Stan's World - The Art of HappinessSubmitted by S. F. Ehrlich Associates, Inc. on July 6th, 2018
June 30, 2018
Are you a pre-retiree who dreams of retiring so you can wake up every morning with a big smile on your face? Do you envision endless days of joy, with time spent fishing, hiking, eating, socializing, or gardening? Is your vision of retirement an image of pure bliss?
The title of an article in The Wall Street Journal1 suggests otherwise: An ignored skill in aging: having fun.” An ignored skill? “Experts abound in elderly grief, illness, finance, and ethics but few focus on ways to enjoy plentiful leisure time.”
The article points out that retirees have 7½ hours of leisure time a day, but also watch an average of 48 hours a week of television. (Coincidentally, 48 hours of television watching a week is also approximately 7 hours per day.)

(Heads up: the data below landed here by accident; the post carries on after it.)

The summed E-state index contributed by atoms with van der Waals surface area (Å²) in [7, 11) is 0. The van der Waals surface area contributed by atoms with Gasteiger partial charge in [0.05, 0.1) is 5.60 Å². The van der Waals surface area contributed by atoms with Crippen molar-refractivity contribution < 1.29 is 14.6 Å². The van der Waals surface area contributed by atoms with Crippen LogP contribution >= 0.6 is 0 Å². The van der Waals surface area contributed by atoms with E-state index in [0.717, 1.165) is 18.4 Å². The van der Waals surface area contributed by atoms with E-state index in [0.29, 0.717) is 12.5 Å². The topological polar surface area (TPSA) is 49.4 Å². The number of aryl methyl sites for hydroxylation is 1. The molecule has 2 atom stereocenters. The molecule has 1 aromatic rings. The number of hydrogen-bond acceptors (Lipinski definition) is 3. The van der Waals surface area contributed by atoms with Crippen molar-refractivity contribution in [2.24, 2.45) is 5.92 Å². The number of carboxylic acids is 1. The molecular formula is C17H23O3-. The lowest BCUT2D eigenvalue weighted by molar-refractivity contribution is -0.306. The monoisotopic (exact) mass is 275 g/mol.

We know that older adults are happier than middle-aged and younger adults. They also worry less and have less stress and anger. But are they having fun? (I guess the answer is yes for those who enjoy watching television.)
Notes the Journal, older adults “spent the past 40 years showing up for work every day, paying off mortgages, getting kids through school and taking care of aging parents. Having fun and being spontaneous – a key element of fun and play – gets lost. It’s considered nonproductive, which makes some people feel guilty.”
I ask virtually everyone I meet the same question after they tell me they’re about to retire: What are you doing to do? Too often, the answer I hear is what they’re not going to do (i.e., work). While I know a lot of people who keep very busy in retirement, I’ve often wondered whether busy equates with happiness. In fact, might the burden of filling a calendar with appointments be stressful in and of itself?
The benefits of having fun, often affiliated with some aspect of socialization with others, are well documented. “Laughter, levity, enjoyment, diversion – can act as antidotes to stress, depression, and anxiety.” Further, “social connections are linked to better cognitive health in later life and a lower likelihood of developing dementia.”
As a parent, when our kids complained they had nothing to do, I told them to go find some friends and play. Perhaps, it’s time for our kids to tell us the same thing.